itwbennett (1594911) writes "The Federal Communications Commission, in a 3-2 party-line vote Friday, approved a plan to revamp the 17-year-old E-Rate program, which pays for telecom services for schools and libraries, by phasing out funding for voice service, Web hosting and paging services, and redirecting money to Wi-Fi. FCC Chairman Tom Wheeler had proposed a $5 billion budget for Wi-Fi, but Republican commissioners and some lawmakers had questioned where the money would come from. Still, the E-Rate revamp approved Friday contemplates a $1 billion-a-year target for Wi-Fi projects 'year after year,' Wheeler said."
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LG Introduces roll-up and see-through OLED Displays

itwbennett itwbennett writes  |  about two weeks ago

itwbennett (1594911) writes "At the recent Society of Information Displays (SID), Nokia showed off displays that could be bent up to two times, and still continue to work. Well, Korea's LG Display just one upped them in a big way. It has just shown off an 18-inch flexible OLED panel that you can roll up like a newspaper to a radius of just 3 cm and still work. The company also showed off an 18-inch transparent OLED panel"
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Seiki's Cheap 4K TV Is Not Computer Monitor Nirvana

itwbennett itwbennett writes  |  about two weeks ago

itwbennett (1594911) writes "When unknown television maker Seiki released the world’s cheapest 4K TV, many programmers jumped at the opportunity to gain a cheap 4K monitor. Early reports touted vast screen real estate and sharp picture as a massive productivity boost for developers. So when ITworld's Matt Mombrea saw a 50” Seiki 4K TV for $429, he had to give it a try. Consider this your chance to learn from his mistakes: Despite tweaking every possible thing there was to tweak, the TV still made for a sub-standard monitor — it was slow and laggy with a noticeable flickr. As a TV, though, it's just fine."
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Murderers Bid To Join Apple vs. Samsung Lawsuit

itwbennett itwbennett writes  |  about two weeks ago

itwbennett (1594911) writes "In late June, a handwritten letter was sent from the state prison in Bellefonte, Pennsylvania, by 10 people seeking to join the Apple vs. Samsung case. The letter included the purported signatures of Jodi Arias, whose trial and conviction in 2013 for murdering her boyfriend achieved widespread coverage on cable news channels; James Holmes, who appears to be the same person accused of killing 12 people at a movie theater in Aurora, Colorado, in 2012; and Christopher Wirth, who was found guilty in 2013 of killing his girlfriend while driving under the influence of alcohol. It wasn't possible to verify the authenticity of the signatures, but the envelope used to send the letter bears a Pennsylvania Department of Corrections 'Inmate Mail' postmark and a return address of the state prison in Bellefonte, where seven of the 10 are listed as being incarcerated."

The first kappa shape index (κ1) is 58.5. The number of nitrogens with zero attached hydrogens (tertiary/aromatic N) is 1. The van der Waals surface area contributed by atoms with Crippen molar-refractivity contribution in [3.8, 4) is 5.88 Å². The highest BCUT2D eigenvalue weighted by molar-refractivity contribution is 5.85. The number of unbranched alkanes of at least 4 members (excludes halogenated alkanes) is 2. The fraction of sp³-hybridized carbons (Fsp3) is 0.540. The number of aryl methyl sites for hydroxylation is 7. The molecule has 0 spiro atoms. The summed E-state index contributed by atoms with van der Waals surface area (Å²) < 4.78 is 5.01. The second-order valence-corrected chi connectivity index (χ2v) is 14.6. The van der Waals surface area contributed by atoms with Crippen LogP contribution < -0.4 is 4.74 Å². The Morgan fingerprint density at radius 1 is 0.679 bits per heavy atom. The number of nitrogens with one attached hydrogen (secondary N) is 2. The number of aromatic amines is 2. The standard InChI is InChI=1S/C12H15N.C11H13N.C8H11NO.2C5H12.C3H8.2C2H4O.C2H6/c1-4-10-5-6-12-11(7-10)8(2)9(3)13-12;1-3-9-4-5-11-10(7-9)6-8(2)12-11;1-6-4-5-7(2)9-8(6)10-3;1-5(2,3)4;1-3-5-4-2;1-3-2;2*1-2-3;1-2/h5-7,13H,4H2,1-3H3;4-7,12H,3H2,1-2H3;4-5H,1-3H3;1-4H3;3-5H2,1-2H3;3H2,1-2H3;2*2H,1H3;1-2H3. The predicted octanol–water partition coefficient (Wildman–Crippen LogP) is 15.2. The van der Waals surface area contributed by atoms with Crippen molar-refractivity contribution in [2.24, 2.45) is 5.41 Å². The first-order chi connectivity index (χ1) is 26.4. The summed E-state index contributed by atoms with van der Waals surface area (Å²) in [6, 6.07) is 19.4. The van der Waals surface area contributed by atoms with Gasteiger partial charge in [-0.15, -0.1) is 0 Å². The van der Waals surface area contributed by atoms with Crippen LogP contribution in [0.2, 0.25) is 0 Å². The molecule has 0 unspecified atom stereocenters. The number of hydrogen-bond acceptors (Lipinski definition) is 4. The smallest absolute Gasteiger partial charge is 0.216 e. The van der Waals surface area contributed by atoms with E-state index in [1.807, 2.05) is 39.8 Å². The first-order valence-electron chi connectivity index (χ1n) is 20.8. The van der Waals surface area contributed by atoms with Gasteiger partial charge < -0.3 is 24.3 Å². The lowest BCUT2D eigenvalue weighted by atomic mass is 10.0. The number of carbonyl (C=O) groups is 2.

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Python Bumps Off Java As Top Learning Language

itwbennett itwbennett writes  |  about two weeks ago

itwbennett (1594911) writes "Python has surpassed Java as the top language used to introduce U.S. students to programming and computer science, according to a recent survey posted by the Association for Computing Machinery (ACM). Eight of the top 10 computer science departments now use Python to teach coding, as well as 27 of the top 39 schools, indicating that it is the most popular language for teaching introductory computer science courses, according to Philip Guo, a computer science researcher who compiled the survey for ACM."
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The World's Best Living Programmers

itwbennett itwbennett writes  |  about two weeks ago

itwbennett (1594911) writes "How do you measure success? If it's by Stack Overflow reputation, Google engineer Jon Skeet is the world's best programmer. If it's winning programming competitions, Gennady Korotkevich or Petr Mitrechev might be your pick. But what about Linus Torvalds? Or Richard Stallman? Or Donald Knuth? ITworld's Phil Johnson has rounded up a list of what just might be the world's top 14 programmers alive today."
Link to Original Source
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Blue Shield Discloses 18,000 Doctors' Social Security Numbers

itwbennett itwbennett writes  |  about two weeks ago

itwbennett (1594911) writes "The Social Security numbers of roughly 18,000 California physicians and health-care providers were inadvertently made public after a slip-up at health insurance provider Blue Shield of California, the organization said Monday. The numbers were included in monthly filings on medical providers that Blue Shield is required to make to the state's Department of Managed Health Care (DMHC). The provider rosters for February, March and April 2013 included the data and were available under the state's public records law."